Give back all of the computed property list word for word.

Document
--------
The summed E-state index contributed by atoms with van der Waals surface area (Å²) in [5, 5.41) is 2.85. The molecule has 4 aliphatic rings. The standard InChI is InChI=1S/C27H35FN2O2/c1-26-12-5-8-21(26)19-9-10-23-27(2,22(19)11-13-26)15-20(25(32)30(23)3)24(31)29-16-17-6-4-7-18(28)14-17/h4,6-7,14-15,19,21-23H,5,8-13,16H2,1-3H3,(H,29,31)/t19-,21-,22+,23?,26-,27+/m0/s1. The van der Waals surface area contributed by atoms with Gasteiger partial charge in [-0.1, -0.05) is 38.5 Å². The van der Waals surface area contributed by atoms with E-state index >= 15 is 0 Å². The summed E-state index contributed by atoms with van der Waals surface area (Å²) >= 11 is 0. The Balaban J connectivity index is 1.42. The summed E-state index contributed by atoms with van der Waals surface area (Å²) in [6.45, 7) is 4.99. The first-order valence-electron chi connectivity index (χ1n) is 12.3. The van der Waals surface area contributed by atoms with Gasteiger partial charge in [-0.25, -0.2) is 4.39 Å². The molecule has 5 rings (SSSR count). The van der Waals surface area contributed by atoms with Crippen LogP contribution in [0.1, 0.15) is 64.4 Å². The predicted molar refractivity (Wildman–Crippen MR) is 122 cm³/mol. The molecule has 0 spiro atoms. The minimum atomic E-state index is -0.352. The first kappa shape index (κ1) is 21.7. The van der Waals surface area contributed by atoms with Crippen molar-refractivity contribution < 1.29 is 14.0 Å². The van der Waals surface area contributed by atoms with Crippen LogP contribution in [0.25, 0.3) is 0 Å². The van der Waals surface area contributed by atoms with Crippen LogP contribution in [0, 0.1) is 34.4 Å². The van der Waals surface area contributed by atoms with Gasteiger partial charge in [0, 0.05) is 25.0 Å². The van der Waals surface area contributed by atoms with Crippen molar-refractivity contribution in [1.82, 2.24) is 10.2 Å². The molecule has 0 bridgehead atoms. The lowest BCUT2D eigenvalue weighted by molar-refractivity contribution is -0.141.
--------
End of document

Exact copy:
The summed E-state index contributed by atoms with van der Waals surface area (Å²) in [5, 5.41) is 2.85. The molecule has 4 aliphatic rings. The standard InChI is InChI=1S/C27H35FN2O2/c1-26-12-5-8-21(26)19-9-10-23-27(2,22(19)11-13-26)15-20(25(32)30(23)3)24(31)29-16-17-6-4-7-18(28)14-17/h4,6-7,14-15,19,21-23H,5,8-13,16H2,1-3H3,(H,29,31)/t19-,21-,22+,23?,26-,27+/m0/s1. The van der Waals surface area contributed by atoms with Gasteiger partial charge in [-0.1, -0.05) is 38.5 Å². The van der Waals surface area contributed by atoms with E-state index >= 15 is 0 Å². The summed E-state index contributed by atoms with van der Waals surface area (Å²) >= 11 is 0. The Balaban J connectivity index is 1.42. The summed E-state index contributed by atoms with van der Waals surface area (Å²) in [6.45, 7) is 4.99. The first-order valence-electron chi connectivity index (χ1n) is 12.3. The van der Waals surface area contributed by atoms with Gasteiger partial charge in [-0.25, -0.2) is 4.39 Å². The molecule has 5 rings (SSSR count). The van der Waals surface area contributed by atoms with Crippen LogP contribution in [0.1, 0.15) is 64.4 Å². The predicted molar refractivity (Wildman–Crippen MR) is 122 cm³/mol. The molecule has 0 spiro atoms. The minimum atomic E-state index is -0.352. The first kappa shape index (κ1) is 21.7. The van der Waals surface area contributed by atoms with Crippen molar-refractivity contribution < 1.29 is 14.0 Å². The van der Waals surface area contributed by atoms with Crippen LogP contribution in [0.25, 0.3) is 0 Å². The van der Waals surface area contributed by atoms with Crippen LogP contribution in [0, 0.1) is 34.4 Å². The van der Waals surface area contributed by atoms with Gasteiger partial charge in [0, 0.05) is 25.0 Å². The van der Waals surface area contributed by atoms with Crippen molar-refractivity contribution in [1.82, 2.24) is 10.2 Å². The molecule has 0 bridgehead atoms. The lowest BCUT2D eigenvalue weighted by molar-refractivity contribution is -0.141.